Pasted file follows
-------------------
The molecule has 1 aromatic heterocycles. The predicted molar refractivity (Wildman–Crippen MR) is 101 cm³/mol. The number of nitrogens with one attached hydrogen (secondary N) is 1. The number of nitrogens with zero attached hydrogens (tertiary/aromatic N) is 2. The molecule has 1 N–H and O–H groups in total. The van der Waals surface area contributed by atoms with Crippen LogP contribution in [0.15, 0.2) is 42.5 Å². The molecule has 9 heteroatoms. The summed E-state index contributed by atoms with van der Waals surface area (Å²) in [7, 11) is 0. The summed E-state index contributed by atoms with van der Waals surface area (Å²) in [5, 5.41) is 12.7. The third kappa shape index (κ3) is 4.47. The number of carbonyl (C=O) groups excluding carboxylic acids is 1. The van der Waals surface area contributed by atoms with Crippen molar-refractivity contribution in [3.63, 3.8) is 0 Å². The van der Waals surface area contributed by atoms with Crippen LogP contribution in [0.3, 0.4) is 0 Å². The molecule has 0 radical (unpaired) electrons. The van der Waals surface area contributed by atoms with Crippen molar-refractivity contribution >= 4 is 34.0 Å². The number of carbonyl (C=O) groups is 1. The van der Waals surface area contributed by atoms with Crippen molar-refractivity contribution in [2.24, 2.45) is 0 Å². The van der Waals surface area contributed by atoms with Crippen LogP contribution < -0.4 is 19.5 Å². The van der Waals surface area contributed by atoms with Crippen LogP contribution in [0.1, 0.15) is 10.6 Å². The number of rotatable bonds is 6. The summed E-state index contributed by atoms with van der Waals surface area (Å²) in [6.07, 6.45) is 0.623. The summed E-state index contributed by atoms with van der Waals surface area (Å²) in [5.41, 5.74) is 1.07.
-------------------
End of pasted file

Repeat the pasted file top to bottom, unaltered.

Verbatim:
The molecule has 1 aromatic heterocycles. The predicted molar refractivity (Wildman–Crippen MR) is 101 cm³/mol. The number of nitrogens with one attached hydrogen (secondary N) is 1. The number of nitrogens with zero attached hydrogens (tertiary/aromatic N) is 2. The molecule has 1 N–H and O–H groups in total. The van der Waals surface area contributed by atoms with Crippen LogP contribution in [0.15, 0.2) is 42.5 Å². The molecule has 9 heteroatoms. The summed E-state index contributed by atoms with van der Waals surface area (Å²) in [7, 11) is 0. The summed E-state index contributed by atoms with van der Waals surface area (Å²) in [5, 5.41) is 12.7. The third kappa shape index (κ3) is 4.47. The number of carbonyl (C=O) groups excluding carboxylic acids is 1. The van der Waals surface area contributed by atoms with Crippen molar-refractivity contribution in [3.63, 3.8) is 0 Å². The van der Waals surface area contributed by atoms with Crippen LogP contribution in [0.3, 0.4) is 0 Å². The molecule has 0 radical (unpaired) electrons. The van der Waals surface area contributed by atoms with Crippen molar-refractivity contribution >= 4 is 34.0 Å². The number of carbonyl (C=O) groups is 1. The van der Waals surface area contributed by atoms with Crippen molar-refractivity contribution in [2.24, 2.45) is 0 Å². The van der Waals surface area contributed by atoms with Crippen LogP contribution < -0.4 is 19.5 Å². The van der Waals surface area contributed by atoms with Crippen LogP contribution in [0.1, 0.15) is 10.6 Å². The number of rotatable bonds is 6. The summed E-state index contributed by atoms with van der Waals surface area (Å²) in [6.07, 6.45) is 0.623. The summed E-state index contributed by atoms with van der Waals surface area (Å²) in [5.41, 5.74) is 1.07.